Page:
Freudenberg N. Jails, prisons, and the health of urban populations: a review of the impact of the correctional system on community health. J Urban Health. 2001; 78(2): 214–235.PubMedPubMedCentralCrossRefGoogle Scholar
  12. 12.
    Maruschak LM, Berzofsky M, Unangst J. Medical problems of state and federal prisoners and jail inmates, 2011–12. Washington, D.C: Bureau of Justice Statistics; 2015.Google Scholar
  13. 13.
    Massoglia M. Incarceration as exposure: the prison, infectious disease, and other stress-related illnesses. J Health Soc Behav. 2008; 49(1): 56–71.PubMedCrossRefGoogle Scholar
  14. 14.
    Schnittker J, John A. Enduring stigma: the long-term effects of incarceration on health. J Health Social Behavior. 2007; 48(2): 115–130.CrossRefGoogle Scholar
  15. 15.
    Unnever JD, Gabbidon SL. A theory of African American offending: race, racism, and crime. New York, NY: Taylor & Francis;2011Google Scholar
  16. 16.
    Geller A, Fagan J, Tyler T, Link BG. Aggressive policing and the mental health of young urban men. Am J Public Health. 2014; 104(12): 2321–2327.PubMedPubMedCentralCrossRefGoogle Scholar
  17. 17.
    Blankenship KM, Koester S. Criminal law, policing policy, and HIV risk in female street sex workers and injection drug users. J Law, Med Ethics. 2002; 30(4): 548.CrossRefGoogle Scholar
  18. 18.
    Garland AF, Lau AS, Yeh M, McCabe KM, Hough RL, Landsverk JA. Racial and ethnic differences in utilization of mental health services among high-risk youths. Am J Psychiatry. 2005; 162(7): 1336–1343.PubMedCrossRefGoogle Scholar
  19. 19.
    Hathaway JE, Mucci LA, Silverman JG, Brooks DR, Mathews R, Pavlos CA. Health status and health care use of Massachusetts women reporting partner abuse. Am J Prev Med. 2000; 19(4): 302–307.PubMedCrossRefGoogle Scholar
  20. 20.
    McGue M, Iacono WG. The association of early adolescent problem behavior with adult psychopathology. Am J Psychiatry. 2005; 162(6): 1118–1124.PubMedCrossRefGoogle Scholar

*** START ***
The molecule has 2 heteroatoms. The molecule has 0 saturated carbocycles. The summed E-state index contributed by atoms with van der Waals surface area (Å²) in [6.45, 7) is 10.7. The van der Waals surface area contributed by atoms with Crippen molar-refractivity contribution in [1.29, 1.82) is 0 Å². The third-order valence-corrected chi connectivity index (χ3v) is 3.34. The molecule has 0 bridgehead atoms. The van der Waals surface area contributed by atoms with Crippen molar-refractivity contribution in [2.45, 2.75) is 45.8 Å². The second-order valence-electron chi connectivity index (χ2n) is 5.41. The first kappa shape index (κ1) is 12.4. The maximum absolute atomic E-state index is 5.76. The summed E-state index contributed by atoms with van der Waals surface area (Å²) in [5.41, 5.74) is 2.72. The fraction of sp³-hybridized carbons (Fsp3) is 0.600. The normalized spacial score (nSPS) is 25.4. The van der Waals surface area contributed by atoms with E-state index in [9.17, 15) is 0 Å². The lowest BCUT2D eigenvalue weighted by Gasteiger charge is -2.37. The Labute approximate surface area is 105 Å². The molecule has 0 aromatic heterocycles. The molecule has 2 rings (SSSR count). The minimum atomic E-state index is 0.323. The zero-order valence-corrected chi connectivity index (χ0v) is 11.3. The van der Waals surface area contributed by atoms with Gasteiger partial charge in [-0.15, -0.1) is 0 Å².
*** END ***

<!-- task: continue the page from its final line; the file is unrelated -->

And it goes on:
21. 21.
    Billies M. Surveillance threat as embodied psychological dilemma. Peace Conflict: J Peace Psychol. 2015; 21(2): 168–186.CrossRefGoogle Scholar
  22. 22.
    Cooper H, Moore L, Gruskin S, Krieger N. Characterizing perceived police violence: implications for public health. Am J Public Health. 2004; 94(7): 1109–1118.PubMedPubMedCentralCrossRefGoogle Scholar
  23. 23.
    Geronimus AT, Hicken M, Keene D, Bound J. “Weathering” and age patterns of allostatic load scores among blacks and whites in the United States. Am J Public Health. 2006; 96(5): 826–833.PubMedPubMedCentralCrossRefGoogle Scholar
  24. 24.
    Shedd C. What about the other 99%? The broader impact of street stops on minority communities. In: La Vigne N, Lachman P, Matthews A, Neusteter SR, eds. Key issues in the police use of pedestrian stops and searches: discussion papers from an urban institute roundtable. New York,NY: The Urban Institute; 2012: 24–29.Google Scholar
  25. 25.
    Bugental DB, Blue J, Cortez V, Fleck K, Rodriguez A. Influences of witnessed affect on information processing in children. Child Dev. 1992; 63(4): 774–786.PubMedCrossRefGoogle Scholar
  26. 26.
    Batson CD, Fultz J, Schoenrade PA. Distress and empathy: two qualitatively distinct vicarious emotions with different motivational consequences. J Personal. 1987; 55(1): 19–39.CrossRefGoogle Scholar
  27. 27.